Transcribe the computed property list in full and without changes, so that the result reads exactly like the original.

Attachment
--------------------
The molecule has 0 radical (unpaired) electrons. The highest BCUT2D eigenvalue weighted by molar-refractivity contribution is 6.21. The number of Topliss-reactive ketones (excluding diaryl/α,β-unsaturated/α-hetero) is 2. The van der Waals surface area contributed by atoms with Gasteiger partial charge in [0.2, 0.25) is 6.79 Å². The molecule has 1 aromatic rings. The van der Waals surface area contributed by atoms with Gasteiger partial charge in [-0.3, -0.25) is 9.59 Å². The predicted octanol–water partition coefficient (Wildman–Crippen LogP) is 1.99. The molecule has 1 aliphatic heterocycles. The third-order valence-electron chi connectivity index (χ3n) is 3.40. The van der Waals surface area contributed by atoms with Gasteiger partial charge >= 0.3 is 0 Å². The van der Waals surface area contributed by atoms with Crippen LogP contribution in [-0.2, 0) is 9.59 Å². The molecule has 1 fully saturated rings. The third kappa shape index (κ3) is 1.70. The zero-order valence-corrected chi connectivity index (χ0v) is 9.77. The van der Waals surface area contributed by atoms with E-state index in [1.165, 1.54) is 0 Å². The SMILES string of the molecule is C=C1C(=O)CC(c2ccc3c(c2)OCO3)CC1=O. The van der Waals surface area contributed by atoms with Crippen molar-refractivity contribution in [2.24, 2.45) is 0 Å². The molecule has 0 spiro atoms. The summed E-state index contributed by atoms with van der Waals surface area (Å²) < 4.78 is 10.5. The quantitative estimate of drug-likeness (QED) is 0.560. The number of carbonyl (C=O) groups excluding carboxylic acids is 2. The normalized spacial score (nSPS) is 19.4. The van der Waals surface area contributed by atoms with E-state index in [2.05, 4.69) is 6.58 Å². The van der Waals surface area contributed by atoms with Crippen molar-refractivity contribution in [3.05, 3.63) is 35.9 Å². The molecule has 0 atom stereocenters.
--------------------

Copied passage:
The molecule has 0 radical (unpaired) electrons. The highest BCUT2D eigenvalue weighted by molar-refractivity contribution is 6.21. The number of Topliss-reactive ketones (excluding diaryl/α,β-unsaturated/α-hetero) is 2. The van der Waals surface area contributed by atoms with Gasteiger partial charge in [0.2, 0.25) is 6.79 Å². The molecule has 1 aromatic rings. The van der Waals surface area contributed by atoms with Gasteiger partial charge in [-0.3, -0.25) is 9.59 Å². The predicted octanol–water partition coefficient (Wildman–Crippen LogP) is 1.99. The molecule has 1 aliphatic heterocycles. The third-order valence-electron chi connectivity index (χ3n) is 3.40. The van der Waals surface area contributed by atoms with Gasteiger partial charge >= 0.3 is 0 Å². The van der Waals surface area contributed by atoms with Crippen LogP contribution in [-0.2, 0) is 9.59 Å². The molecule has 1 fully saturated rings. The third kappa shape index (κ3) is 1.70. The zero-order valence-corrected chi connectivity index (χ0v) is 9.77. The van der Waals surface area contributed by atoms with E-state index in [1.165, 1.54) is 0 Å². The SMILES string of the molecule is C=C1C(=O)CC(c2ccc3c(c2)OCO3)CC1=O. The van der Waals surface area contributed by atoms with Crippen molar-refractivity contribution in [2.24, 2.45) is 0 Å². The molecule has 0 spiro atoms. The summed E-state index contributed by atoms with van der Waals surface area (Å²) < 4.78 is 10.5. The quantitative estimate of drug-likeness (QED) is 0.560. The number of carbonyl (C=O) groups excluding carboxylic acids is 2. The normalized spacial score (nSPS) is 19.4. The van der Waals surface area contributed by atoms with E-state index in [2.05, 4.69) is 6.58 Å². The van der Waals surface area contributed by atoms with Crippen molar-refractivity contribution in [3.05, 3.63) is 35.9 Å². The molecule has 0 atom stereocenters.